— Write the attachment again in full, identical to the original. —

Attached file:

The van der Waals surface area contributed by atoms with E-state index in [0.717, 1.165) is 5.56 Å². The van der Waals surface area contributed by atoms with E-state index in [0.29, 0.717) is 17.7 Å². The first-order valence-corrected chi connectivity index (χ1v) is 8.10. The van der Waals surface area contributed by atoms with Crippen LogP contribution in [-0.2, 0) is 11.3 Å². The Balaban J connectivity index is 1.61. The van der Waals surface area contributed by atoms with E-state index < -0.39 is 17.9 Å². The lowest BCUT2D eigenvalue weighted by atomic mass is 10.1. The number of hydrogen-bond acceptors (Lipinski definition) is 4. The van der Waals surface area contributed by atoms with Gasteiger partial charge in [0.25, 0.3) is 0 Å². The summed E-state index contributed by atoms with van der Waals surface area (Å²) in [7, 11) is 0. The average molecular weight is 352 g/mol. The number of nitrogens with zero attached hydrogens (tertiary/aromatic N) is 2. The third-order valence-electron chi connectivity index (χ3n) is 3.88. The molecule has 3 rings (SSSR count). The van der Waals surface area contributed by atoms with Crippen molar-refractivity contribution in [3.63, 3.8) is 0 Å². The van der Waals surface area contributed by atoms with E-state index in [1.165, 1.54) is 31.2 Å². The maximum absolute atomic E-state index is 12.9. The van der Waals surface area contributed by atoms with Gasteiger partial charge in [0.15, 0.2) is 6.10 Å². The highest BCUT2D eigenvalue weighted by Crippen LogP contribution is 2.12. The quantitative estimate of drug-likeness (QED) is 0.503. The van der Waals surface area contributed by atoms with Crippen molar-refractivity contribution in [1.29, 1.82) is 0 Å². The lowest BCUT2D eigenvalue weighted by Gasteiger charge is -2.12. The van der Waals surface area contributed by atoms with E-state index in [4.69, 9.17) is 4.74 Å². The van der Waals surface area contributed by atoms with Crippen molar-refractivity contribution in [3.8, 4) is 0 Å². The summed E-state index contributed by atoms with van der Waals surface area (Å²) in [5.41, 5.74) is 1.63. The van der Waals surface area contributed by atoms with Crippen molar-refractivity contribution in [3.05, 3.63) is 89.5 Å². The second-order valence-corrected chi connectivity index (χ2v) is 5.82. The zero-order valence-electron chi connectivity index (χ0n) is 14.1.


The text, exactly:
The van der Waals surface area contributed by atoms with E-state index in [0.717, 1.165) is 5.56 Å². The van der Waals surface area contributed by atoms with E-state index in [0.29, 0.717) is 17.7 Å². The first-order valence-corrected chi connectivity index (χ1v) is 8.10. The van der Waals surface area contributed by atoms with Crippen LogP contribution in [-0.2, 0) is 11.3 Å². The Balaban J connectivity index is 1.61. The van der Waals surface area contributed by atoms with E-state index < -0.39 is 17.9 Å². The lowest BCUT2D eigenvalue weighted by atomic mass is 10.1. The number of hydrogen-bond acceptors (Lipinski definition) is 4. The van der Waals surface area contributed by atoms with Gasteiger partial charge in [0.25, 0.3) is 0 Å². The summed E-state index contributed by atoms with van der Waals surface area (Å²) in [7, 11) is 0. The average molecular weight is 352 g/mol. The number of nitrogens with zero attached hydrogens (tertiary/aromatic N) is 2. The third-order valence-electron chi connectivity index (χ3n) is 3.88. The molecule has 3 rings (SSSR count). The van der Waals surface area contributed by atoms with Crippen molar-refractivity contribution in [3.63, 3.8) is 0 Å². The van der Waals surface area contributed by atoms with E-state index in [1.165, 1.54) is 31.2 Å². The maximum absolute atomic E-state index is 12.9. The van der Waals surface area contributed by atoms with Gasteiger partial charge in [0.15, 0.2) is 6.10 Å². The highest BCUT2D eigenvalue weighted by Crippen LogP contribution is 2.12. The quantitative estimate of drug-likeness (QED) is 0.503. The van der Waals surface area contributed by atoms with Crippen molar-refractivity contribution in [1.29, 1.82) is 0 Å². The lowest BCUT2D eigenvalue weighted by Gasteiger charge is -2.12. The van der Waals surface area contributed by atoms with E-state index in [4.69, 9.17) is 4.74 Å². The van der Waals surface area contributed by atoms with Crippen molar-refractivity contribution in [3.8, 4) is 0 Å². The summed E-state index contributed by atoms with van der Waals surface area (Å²) in [5.41, 5.74) is 1.63. The van der Waals surface area contributed by atoms with Crippen molar-refractivity contribution in [3.05, 3.63) is 89.5 Å². The second-order valence-corrected chi connectivity index (χ2v) is 5.82. The zero-order valence-electron chi connectivity index (χ0n) is 14.1.